The U.S. Department of Agriculture’s weekly Crop Progress report indicates that as of June 6 farmers have planted all their intended acres or are nearing completion of planting. The report does not take into account whether or not farmers planted more of one crop than they originally indicated in the March Prospective Plantings report.
This week’s report is also an early look at crop conditions and how select crops are faring in the latest weather swings. Jumping from colder-than-usual temperatures to extreme heat, crop conditions are unlikely to stay favorable for long, especially if drought conditions worsen. Those weather shocks are likely to impact estimates for crop supply in the 2021-2022 marketing year as demand continues to increase and push prices toward their greatest levels since 2013.
Planting almost finished
As of June 6 farmers have planted all their intended corn acres. The previous week’s report shows that 95 percent of intended corn acres were planted, which is just slightly more than the 92 percent progress reported for the same week in 2020. Leading the way were farmers in North Carolina, who finished before the report, followed by Iowa and Minnesota at 99 percent, and South Dakota and Tennessee at 98 percent.
For 2021 soybeans U.S. farmers have planted 90 percent of intended soybean acres as of June 6, which is 6 percent more than the pace of soybean-planted acres in 2020 at this time, when 84 percent of intended soybean acres had been planted. Minnesota has reported all soybean-planted acres have been completed, while Iowa and Nebraska are just behind at 98 percent. Michigan and South Dakota are at 97 percent. Figure 1 displays soybean-planting progress of intended acres as of June 6.
Cotton acres planted across the United States are slightly behind 2020’s planted acreage in late May or early June. The 2021 cotton-planting progress sits at 71 percent of intended cotton acres, whereas U.S. farmers in 2020 had planted 76 percent of intended 2020 cotton acres by this time. Leading the way in planted cotton acres is California, which has completed planting, followed by Arizona at 99 percent. Arkansas and Missouri are at 98 percent. Figure 2 displays cotton-planting progress of intended acres as of June 6.
Crop conditions good
As 2021 planting heads toward a close, all eyes turn to weather. Top of mind for farmers across the United States is how persisting drought conditions will impact crop conditions. For the week ending June 6, of the 2021 corn planted 75 percent was rated good or excellent, with 90 percent of planted corn acres with some variation of emergence. At this same time in 2020, only 87 percent of the 2020 corn acres had emerged. For soybeans 72 percent of planted acres were rated good or excellent, with 76 percent showing some variation of crop emergence compared to 65 percent of emergence this same week in 2020. Of cotton-planted acres, only 43 percent of the 2021 crop is indicated to be in good or excellent condition, with another 44 percent sitting at fair condition. But the rate of cotton squaring is only at 9 percent of the 2021 crop. In 2020, 12 percent of cotton acreage was squaring at this point in the year.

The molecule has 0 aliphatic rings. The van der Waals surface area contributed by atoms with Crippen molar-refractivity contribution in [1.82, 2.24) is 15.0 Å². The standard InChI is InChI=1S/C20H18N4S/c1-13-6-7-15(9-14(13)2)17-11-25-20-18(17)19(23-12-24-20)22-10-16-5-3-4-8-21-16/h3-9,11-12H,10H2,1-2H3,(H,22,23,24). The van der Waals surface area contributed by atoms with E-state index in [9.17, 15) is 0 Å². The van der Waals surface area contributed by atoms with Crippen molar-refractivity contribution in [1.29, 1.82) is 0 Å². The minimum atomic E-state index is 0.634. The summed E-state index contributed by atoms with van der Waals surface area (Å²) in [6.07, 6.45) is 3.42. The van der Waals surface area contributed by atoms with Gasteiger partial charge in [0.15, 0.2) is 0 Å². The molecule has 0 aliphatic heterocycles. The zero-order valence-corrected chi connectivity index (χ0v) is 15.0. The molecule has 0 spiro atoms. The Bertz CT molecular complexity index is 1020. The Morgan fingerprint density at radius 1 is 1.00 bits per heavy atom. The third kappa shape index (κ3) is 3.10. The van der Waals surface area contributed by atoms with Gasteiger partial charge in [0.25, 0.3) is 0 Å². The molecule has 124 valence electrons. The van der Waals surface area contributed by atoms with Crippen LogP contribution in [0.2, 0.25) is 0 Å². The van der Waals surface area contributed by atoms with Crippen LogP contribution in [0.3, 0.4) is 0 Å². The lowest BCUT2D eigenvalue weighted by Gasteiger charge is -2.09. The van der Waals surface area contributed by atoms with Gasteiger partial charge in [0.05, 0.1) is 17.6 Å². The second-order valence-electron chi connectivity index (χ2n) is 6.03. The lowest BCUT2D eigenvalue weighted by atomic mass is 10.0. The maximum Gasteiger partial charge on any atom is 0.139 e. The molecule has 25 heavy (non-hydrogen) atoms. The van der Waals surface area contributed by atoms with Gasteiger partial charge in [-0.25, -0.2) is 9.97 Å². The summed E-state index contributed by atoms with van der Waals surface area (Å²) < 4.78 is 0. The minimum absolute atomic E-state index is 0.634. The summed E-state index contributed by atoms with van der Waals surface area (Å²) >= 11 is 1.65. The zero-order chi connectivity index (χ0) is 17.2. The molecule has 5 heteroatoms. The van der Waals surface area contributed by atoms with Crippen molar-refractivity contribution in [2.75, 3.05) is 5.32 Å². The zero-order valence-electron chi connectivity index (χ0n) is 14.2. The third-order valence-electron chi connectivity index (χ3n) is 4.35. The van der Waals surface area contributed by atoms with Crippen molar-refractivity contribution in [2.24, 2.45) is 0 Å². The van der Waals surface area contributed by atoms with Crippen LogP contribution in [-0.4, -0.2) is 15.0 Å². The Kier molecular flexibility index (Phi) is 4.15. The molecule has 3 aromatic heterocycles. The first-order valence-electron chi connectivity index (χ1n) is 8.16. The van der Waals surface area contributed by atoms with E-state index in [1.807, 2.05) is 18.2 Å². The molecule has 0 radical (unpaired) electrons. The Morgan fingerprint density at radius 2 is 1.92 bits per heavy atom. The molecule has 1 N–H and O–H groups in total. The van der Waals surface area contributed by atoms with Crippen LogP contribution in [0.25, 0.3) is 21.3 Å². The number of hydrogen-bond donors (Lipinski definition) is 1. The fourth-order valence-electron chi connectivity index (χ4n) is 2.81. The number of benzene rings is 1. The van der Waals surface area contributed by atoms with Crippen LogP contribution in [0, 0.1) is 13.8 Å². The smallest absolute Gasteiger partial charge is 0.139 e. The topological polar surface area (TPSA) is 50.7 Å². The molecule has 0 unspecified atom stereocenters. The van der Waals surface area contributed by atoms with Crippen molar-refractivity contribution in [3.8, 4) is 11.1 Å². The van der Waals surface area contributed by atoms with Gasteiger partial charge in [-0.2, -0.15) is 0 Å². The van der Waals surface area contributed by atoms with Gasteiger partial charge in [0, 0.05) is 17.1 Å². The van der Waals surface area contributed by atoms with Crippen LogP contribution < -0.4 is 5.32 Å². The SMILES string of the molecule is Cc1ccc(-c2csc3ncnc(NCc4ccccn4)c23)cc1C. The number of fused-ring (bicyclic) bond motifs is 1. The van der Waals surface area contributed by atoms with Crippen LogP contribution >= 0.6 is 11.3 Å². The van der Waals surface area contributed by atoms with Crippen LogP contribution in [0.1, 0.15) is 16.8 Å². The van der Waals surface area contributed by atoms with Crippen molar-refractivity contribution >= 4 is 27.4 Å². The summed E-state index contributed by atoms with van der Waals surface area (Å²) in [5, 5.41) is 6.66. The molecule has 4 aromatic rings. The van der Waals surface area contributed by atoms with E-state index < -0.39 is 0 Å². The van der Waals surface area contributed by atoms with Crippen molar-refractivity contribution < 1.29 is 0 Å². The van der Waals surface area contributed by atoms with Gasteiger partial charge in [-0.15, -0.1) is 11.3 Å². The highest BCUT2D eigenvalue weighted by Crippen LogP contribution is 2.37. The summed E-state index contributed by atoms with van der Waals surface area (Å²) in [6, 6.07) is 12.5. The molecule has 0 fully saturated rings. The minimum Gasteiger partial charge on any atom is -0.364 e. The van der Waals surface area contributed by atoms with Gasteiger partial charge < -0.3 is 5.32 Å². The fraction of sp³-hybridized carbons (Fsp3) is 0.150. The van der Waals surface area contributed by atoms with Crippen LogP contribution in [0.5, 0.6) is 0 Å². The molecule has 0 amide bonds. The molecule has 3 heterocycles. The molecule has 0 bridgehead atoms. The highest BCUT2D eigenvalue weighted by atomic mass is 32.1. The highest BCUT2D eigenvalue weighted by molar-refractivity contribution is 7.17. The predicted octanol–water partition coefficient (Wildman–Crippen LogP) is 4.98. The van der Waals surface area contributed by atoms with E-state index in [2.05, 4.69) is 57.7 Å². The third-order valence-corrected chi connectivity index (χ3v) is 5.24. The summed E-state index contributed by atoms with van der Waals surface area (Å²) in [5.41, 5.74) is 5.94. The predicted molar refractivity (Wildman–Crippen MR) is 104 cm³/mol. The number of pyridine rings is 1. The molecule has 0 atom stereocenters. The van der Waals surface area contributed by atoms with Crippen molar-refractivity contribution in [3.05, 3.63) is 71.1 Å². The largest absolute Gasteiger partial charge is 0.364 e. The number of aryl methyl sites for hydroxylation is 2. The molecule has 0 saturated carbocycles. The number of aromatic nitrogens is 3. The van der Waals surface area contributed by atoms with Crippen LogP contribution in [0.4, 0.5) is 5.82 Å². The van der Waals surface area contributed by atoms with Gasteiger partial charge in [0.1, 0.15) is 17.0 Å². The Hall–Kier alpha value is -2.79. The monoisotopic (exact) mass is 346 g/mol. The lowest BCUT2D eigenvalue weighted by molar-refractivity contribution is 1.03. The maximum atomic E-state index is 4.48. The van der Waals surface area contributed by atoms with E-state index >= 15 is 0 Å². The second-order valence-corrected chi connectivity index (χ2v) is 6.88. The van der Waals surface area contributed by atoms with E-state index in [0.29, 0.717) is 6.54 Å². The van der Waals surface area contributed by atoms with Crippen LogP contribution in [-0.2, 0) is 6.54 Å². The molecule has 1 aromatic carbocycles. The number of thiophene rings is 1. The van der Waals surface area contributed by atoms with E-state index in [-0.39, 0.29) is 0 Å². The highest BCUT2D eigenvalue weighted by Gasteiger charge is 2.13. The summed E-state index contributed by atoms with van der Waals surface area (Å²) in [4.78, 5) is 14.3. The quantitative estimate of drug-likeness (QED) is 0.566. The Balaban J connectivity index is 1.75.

The National Oceanic and Atmospheric Administration published June 8 its monthly national temperature and precipitation maps. According to NOAA, in many parts of the country May temperatures were some of the coldest on record, especially across the middle of the country where planting has rapidly progressed. Crop emergence is heavily dependent on warming temperatures that initiate plant growth. A spike in temperatures has just started in areas where the temperature has been less than average. Figure 3 is the May 2021 NOAA map that compares the temperature of the current month and year as percent relative to the same month’s mean temperatures starting in 1895.
In drought-stricken areas, temperatures in May were much warmer than average with little moisture. Drought conditions continue to make farmers wary of what the 2021 crop will look like. In parts of the West and Southwest, especially western Arizona and southern California, record drought conditions were already emerging in April. The latest precipitation maps show it’s record-dry in those areas of the West. Moving east, more than average rains and even record rains for the month occurred in eastern Colorado and western Kansas, as well as along the Gulf Coast in Texas and Louisiana. Figure 4 is the May 2021 NOAA map that compares the precipitation of the current month and year as a percent relative to the historic mean precipitation during the same month since 1895 through May 2021.
As summer heats farmer attention will shift toward weather patterns and growing conditions, which so far have not been ideal. Warmer-than-usual temperatures and persisting dry conditions are culminating in a drought in the West, while much of the rest of the United States has had cooler-than-normal temperatures and divergent precipitation levels. So far the USDA’s weekly Crop Progress reports do not include any information about whether farmers have changed their intended planted acres as originally reported in March. The June Acreage report released June 30 will be the next update to supply estimates for the 2021-2022 marketing year. But crop conditions will continue to be reported weekly, providing some insight into how crops will fare. If weather conditions result in supplies decreasing from current expectations, we could potentially see commodity prices increase again – provided the current outlook for demand remains strong.
Shelby Myers is an economist with the American Farm Bureau Federation’s Market Intel. Visit www.fb.org/market-intel for more information.